Top-tier MBA progams' whole pitch is about how getting in to these elite institutions confers massive benefits to the rest of your career- they certainly have no incentive to change any of this. The employing firms get a veneer of shiny "elite" frosting over their staffs (and they're mostly selling the abilities of their staffs)- the current systems serves them very well too. Being egalitarian would have some feel-good optics (maybe), but isn't in the interest of any of these entities.
These old-school institutions aren't where you go if you want something that reflects Silicon Valley-esque "meritocracy", where credentials don't matter and only impact does. That's why this ethos is a big deal, and different than what came before (though it has its own set of issues).
Although the concept of meritocracy has existed for centuries, the term itself was coined in 1958 by the sociologist Michael Dunlop Young in his satirical essay The Rise of the Meritocracy.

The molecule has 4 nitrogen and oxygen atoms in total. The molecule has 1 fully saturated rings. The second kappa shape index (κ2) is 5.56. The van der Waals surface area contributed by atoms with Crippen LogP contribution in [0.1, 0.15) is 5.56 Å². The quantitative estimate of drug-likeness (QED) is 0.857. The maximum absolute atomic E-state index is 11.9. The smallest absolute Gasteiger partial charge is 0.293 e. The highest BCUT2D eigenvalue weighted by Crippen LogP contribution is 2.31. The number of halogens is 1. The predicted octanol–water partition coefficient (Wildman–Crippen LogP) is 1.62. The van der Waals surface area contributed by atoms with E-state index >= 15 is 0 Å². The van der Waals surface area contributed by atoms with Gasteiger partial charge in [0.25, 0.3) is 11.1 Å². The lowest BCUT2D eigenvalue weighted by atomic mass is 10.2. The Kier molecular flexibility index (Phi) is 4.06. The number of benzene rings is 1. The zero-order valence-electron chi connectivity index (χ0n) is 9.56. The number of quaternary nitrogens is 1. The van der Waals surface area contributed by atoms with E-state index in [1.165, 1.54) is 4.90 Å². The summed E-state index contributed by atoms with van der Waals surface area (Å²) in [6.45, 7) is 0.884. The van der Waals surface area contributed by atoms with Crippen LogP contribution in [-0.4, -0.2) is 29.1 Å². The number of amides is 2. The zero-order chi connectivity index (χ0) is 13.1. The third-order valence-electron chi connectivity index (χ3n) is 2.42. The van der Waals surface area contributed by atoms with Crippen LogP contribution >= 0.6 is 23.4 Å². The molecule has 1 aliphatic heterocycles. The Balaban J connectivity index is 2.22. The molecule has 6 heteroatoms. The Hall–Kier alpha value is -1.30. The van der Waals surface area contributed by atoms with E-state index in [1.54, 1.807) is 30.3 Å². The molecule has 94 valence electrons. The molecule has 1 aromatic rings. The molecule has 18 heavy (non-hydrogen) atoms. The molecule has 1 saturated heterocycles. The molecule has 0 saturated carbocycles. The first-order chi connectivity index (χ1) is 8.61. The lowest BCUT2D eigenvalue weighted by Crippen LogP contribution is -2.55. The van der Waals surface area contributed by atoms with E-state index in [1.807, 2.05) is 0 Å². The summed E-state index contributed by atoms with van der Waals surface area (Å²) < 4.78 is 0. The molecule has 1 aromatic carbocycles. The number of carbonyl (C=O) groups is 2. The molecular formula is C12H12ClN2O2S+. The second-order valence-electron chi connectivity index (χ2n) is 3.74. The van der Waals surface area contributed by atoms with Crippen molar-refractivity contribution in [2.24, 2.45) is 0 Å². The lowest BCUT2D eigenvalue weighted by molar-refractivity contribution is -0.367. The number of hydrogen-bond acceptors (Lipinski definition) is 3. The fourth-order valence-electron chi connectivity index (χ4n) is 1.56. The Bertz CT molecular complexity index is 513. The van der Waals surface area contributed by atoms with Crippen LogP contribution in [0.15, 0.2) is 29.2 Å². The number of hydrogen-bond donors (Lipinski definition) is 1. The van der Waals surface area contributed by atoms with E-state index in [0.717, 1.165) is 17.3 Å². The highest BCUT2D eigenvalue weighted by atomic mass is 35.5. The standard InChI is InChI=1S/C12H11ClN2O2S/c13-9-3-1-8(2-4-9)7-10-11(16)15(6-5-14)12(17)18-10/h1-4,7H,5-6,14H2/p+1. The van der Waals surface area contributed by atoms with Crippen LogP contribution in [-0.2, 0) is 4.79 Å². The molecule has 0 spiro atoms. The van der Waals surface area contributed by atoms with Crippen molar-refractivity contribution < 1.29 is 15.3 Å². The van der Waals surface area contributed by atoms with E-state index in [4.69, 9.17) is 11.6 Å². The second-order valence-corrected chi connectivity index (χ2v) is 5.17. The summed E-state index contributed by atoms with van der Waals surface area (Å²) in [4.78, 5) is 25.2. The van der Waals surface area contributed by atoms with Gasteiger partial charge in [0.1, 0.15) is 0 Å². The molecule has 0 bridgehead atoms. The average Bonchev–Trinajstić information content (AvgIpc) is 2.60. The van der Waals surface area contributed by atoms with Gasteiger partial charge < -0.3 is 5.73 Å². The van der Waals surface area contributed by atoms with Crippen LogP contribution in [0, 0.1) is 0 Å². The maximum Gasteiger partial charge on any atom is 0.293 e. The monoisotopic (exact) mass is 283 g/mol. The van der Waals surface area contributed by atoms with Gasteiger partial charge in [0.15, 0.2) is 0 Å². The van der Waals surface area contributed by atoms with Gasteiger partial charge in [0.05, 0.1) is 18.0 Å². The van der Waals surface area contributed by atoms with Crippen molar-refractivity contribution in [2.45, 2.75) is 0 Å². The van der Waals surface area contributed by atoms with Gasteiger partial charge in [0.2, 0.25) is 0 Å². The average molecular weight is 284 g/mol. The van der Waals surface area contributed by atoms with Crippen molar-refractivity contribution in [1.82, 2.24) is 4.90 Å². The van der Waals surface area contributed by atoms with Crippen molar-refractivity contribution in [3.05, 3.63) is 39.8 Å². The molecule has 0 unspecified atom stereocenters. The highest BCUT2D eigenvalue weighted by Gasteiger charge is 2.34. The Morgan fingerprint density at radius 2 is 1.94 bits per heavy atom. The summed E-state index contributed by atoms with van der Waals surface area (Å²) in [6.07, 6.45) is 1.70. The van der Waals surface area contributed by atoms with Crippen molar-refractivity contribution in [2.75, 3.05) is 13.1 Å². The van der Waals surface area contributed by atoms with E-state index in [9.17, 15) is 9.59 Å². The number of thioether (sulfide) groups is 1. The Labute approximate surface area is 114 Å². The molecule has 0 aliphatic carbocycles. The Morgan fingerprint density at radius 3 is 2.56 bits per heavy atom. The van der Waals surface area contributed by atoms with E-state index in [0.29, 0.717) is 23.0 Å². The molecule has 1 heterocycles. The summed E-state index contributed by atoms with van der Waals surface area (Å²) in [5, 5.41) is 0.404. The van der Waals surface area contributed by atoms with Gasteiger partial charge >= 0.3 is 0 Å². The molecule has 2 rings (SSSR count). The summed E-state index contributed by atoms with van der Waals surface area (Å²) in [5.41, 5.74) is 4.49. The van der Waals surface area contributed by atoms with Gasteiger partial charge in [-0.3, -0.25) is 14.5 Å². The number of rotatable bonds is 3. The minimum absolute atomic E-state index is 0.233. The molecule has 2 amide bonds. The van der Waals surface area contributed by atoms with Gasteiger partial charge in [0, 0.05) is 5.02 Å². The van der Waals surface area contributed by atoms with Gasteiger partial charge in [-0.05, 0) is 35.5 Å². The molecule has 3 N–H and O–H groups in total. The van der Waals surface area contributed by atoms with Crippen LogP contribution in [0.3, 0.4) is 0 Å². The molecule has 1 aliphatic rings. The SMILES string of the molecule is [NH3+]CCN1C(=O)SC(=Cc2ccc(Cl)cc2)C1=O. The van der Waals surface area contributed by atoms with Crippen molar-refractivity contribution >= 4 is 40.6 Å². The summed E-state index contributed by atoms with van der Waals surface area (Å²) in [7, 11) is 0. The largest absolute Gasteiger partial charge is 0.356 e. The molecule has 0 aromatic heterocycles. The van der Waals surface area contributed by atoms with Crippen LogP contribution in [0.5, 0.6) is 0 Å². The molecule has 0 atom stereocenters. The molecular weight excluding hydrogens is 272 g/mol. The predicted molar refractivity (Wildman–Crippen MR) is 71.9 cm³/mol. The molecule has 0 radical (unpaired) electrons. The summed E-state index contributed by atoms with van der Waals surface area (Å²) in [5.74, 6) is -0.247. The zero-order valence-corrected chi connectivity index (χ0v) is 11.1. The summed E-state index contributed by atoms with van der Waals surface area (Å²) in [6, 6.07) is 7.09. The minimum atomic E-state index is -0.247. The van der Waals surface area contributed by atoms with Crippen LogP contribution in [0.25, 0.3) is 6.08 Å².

In any case, I'm not defending the MBA industrial complex, but it is an attractive, valuable, and stable system they've set up. I definitely got value from it, but fair it is not.
Silicon Valley/ VC-land has a seemingly more egalitarian system on the surface, but if you dig even an inch deep there's a lot of ugly stuff there too.
From this perspective, MBA programs are just expensive signaling, or even a luxury good. As usual for elite education, these who meet the strict and competitive entry requirements are highly talented individuals, so the programs real value to employers is the sorting they provide by filtering from a large set of candidates.